NIVRITTI MARGA – S/T (Editions Le Souffleur) LP
Nivritti Marga is Raymond Dijkstra, Timo van Luijk, and Frederique Bruyas. (She is a professional reader!) The texts are from Maldoror by Comte de Lautreamont. There are a lot of long instrumental passages and the pacing is very dream-like. The music seems to be mostly from acoustic sources, although Raymond's trademark hard, short echo is in effect on and off throughout the LP. Bruyas' voice is also processed, leading an even odder air to the proceedings. This is another fantastic release from Raymond and he seems to have a very unique, updated and individualistic angle on Dada/Surrealism. He continues to construct a very personal sound world. The record is in a bag, with a 12" x 12" artwork and a printed inner sleeve with the texts in French and English. PS If you have not read Lautreamont, you owe it to yourself. (Scott Foust )(Swill Radio)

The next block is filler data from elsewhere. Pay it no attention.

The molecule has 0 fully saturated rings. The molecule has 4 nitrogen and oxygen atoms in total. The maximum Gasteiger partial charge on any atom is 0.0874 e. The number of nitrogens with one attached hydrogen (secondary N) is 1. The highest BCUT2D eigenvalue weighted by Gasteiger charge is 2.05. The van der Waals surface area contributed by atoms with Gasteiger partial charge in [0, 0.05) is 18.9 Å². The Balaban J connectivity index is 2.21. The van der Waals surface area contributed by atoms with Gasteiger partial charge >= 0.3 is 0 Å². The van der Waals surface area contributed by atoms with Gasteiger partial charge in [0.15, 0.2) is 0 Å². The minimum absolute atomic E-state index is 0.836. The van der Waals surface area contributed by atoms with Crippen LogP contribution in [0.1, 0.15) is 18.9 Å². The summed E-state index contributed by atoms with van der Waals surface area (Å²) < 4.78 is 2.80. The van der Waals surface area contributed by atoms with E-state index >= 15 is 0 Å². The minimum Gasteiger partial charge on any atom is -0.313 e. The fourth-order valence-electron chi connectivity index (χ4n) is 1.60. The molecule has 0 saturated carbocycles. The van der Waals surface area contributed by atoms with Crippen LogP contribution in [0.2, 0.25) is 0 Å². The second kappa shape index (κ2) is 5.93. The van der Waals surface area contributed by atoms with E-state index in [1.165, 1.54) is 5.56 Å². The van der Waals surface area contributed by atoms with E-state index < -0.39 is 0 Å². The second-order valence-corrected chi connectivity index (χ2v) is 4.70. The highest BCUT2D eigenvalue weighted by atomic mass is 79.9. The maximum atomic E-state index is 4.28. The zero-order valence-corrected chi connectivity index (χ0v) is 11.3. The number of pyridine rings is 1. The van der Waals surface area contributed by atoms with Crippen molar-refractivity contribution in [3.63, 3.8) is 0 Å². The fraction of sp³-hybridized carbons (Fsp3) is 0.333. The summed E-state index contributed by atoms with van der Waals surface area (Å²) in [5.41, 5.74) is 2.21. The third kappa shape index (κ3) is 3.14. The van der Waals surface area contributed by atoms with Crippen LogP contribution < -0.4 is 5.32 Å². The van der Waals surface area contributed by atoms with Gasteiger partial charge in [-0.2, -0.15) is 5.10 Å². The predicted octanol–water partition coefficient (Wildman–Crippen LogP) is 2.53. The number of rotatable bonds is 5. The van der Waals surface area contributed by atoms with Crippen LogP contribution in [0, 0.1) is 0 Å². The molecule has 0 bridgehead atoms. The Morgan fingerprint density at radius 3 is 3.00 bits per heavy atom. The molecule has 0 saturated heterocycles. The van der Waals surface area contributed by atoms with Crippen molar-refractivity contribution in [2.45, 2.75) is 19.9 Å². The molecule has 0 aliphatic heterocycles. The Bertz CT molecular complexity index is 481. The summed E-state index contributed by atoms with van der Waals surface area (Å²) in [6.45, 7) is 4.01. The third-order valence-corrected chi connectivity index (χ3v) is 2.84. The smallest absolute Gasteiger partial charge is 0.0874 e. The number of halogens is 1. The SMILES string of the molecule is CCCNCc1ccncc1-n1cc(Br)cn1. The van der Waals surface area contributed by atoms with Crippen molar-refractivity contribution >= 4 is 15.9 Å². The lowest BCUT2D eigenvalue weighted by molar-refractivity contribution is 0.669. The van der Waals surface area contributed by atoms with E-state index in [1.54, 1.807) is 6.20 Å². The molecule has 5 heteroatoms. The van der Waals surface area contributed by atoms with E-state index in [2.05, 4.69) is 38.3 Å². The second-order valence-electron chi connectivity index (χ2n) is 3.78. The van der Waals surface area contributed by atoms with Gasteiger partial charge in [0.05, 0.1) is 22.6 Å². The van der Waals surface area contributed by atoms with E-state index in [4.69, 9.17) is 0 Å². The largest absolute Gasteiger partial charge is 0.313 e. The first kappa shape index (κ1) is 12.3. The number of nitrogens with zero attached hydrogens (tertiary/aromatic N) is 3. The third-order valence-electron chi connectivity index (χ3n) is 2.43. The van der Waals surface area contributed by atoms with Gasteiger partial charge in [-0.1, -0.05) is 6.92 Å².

NIVRITTI MARGA – Nivritti Marga LP
Timo van Luijk seems to specialise in collaborations with autodidacts, semi-recluses or limelight avoiders. He's paired up with Christoph Heemann in In Camera, Andrew Chalk in Elodie and Raymond Dijkstra, firstly in the now defunct Asra duo and now in Nivritti Marga, a trio with Frédérique Bruyas. The group's moniker is a Hindu term connoting an inward path of contemplation. Dijkstra's last two solo albums (Cittavibhrama and Hiranyagarbha - also one of the track titles here) had Hindu titles, suggesting themes of spirituality or religion on which their debut album - in it's familiarly surreal, hall of mirrors confusion - disquietingly extrapolates. It's somewhat reminiscent of Dijkstra's 2011 Les Chants Du Maldoror duo with Bruyas in it's use of spoken words texts. Her narrations, in French, are treated to a higher than natural pitch and fed through delay, which at first seems a little comical, before gradually taking on a more sinister bent. Van Luijk adds monochord scrapes and acoustic noise to three tracks; elsewhere Dijkstra's spiralling synth textures resemble controlled explosions going off in the background. (Nick Cain )(The Wire)
© Nivritti Marga